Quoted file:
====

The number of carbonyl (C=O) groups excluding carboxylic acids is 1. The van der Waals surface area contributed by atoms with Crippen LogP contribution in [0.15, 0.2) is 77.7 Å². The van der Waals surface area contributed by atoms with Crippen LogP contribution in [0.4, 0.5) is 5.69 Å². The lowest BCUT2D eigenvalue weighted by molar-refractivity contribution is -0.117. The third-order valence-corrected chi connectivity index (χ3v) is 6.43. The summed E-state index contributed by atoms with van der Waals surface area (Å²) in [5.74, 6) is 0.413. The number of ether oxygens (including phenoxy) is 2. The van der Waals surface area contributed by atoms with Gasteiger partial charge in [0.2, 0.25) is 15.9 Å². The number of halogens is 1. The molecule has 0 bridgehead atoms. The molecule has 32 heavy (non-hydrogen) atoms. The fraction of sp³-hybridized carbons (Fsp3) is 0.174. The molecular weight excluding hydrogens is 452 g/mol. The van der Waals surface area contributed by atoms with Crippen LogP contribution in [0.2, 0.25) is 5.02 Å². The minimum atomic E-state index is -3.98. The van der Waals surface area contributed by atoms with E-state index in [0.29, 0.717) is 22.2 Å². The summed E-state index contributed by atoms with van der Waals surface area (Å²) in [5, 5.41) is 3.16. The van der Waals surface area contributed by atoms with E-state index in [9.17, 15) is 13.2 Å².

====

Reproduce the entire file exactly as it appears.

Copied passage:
The number of carbonyl (C=O) groups excluding carboxylic acids is 1. The van der Waals surface area contributed by atoms with Crippen LogP contribution in [0.15, 0.2) is 77.7 Å². The van der Waals surface area contributed by atoms with Crippen LogP contribution in [0.4, 0.5) is 5.69 Å². The lowest BCUT2D eigenvalue weighted by molar-refractivity contribution is -0.117. The third-order valence-corrected chi connectivity index (χ3v) is 6.43. The summed E-state index contributed by atoms with van der Waals surface area (Å²) in [5.74, 6) is 0.413. The number of ether oxygens (including phenoxy) is 2. The van der Waals surface area contributed by atoms with Gasteiger partial charge in [0.2, 0.25) is 15.9 Å². The number of halogens is 1. The molecule has 0 bridgehead atoms. The molecule has 32 heavy (non-hydrogen) atoms. The fraction of sp³-hybridized carbons (Fsp3) is 0.174. The molecular weight excluding hydrogens is 452 g/mol. The van der Waals surface area contributed by atoms with Crippen LogP contribution in [0.2, 0.25) is 5.02 Å². The minimum atomic E-state index is -3.98. The van der Waals surface area contributed by atoms with E-state index in [0.29, 0.717) is 22.2 Å². The summed E-state index contributed by atoms with van der Waals surface area (Å²) in [5, 5.41) is 3.16. The van der Waals surface area contributed by atoms with E-state index in [9.17, 15) is 13.2 Å².